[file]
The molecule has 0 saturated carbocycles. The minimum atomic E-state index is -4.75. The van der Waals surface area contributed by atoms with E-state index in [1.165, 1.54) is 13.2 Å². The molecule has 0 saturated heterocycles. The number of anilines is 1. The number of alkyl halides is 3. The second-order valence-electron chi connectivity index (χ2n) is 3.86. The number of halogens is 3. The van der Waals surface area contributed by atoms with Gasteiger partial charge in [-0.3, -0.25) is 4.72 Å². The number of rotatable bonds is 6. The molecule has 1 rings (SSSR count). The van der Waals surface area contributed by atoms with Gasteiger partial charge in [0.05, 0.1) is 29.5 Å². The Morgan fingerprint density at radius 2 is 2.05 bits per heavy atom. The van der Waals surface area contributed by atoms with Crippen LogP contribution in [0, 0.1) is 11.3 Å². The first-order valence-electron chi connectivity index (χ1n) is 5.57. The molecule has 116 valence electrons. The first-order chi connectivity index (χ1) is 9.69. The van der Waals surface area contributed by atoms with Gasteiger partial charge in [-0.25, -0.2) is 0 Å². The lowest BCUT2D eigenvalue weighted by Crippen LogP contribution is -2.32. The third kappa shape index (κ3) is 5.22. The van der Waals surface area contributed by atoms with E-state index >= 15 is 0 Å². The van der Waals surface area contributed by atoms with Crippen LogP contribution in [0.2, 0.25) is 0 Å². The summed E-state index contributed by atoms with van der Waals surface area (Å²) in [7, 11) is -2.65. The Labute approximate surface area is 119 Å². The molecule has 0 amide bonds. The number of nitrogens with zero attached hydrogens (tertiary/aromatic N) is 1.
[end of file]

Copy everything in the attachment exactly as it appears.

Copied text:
The molecule has 0 saturated carbocycles. The minimum atomic E-state index is -4.75. The van der Waals surface area contributed by atoms with E-state index in [1.165, 1.54) is 13.2 Å². The molecule has 0 saturated heterocycles. The number of anilines is 1. The number of alkyl halides is 3. The second-order valence-electron chi connectivity index (χ2n) is 3.86. The number of halogens is 3. The van der Waals surface area contributed by atoms with Gasteiger partial charge in [-0.3, -0.25) is 4.72 Å². The number of rotatable bonds is 6. The molecule has 1 rings (SSSR count). The van der Waals surface area contributed by atoms with Gasteiger partial charge in [0.05, 0.1) is 29.5 Å². The Morgan fingerprint density at radius 2 is 2.05 bits per heavy atom. The van der Waals surface area contributed by atoms with Crippen LogP contribution in [0, 0.1) is 11.3 Å². The first-order valence-electron chi connectivity index (χ1n) is 5.57. The molecule has 116 valence electrons. The first-order chi connectivity index (χ1) is 9.69. The van der Waals surface area contributed by atoms with Gasteiger partial charge in [-0.25, -0.2) is 0 Å². The lowest BCUT2D eigenvalue weighted by Crippen LogP contribution is -2.32. The third kappa shape index (κ3) is 5.22. The van der Waals surface area contributed by atoms with E-state index >= 15 is 0 Å². The van der Waals surface area contributed by atoms with Crippen LogP contribution in [0.2, 0.25) is 0 Å². The summed E-state index contributed by atoms with van der Waals surface area (Å²) in [7, 11) is -2.65. The Labute approximate surface area is 119 Å². The molecule has 0 amide bonds. The number of nitrogens with zero attached hydrogens (tertiary/aromatic N) is 1.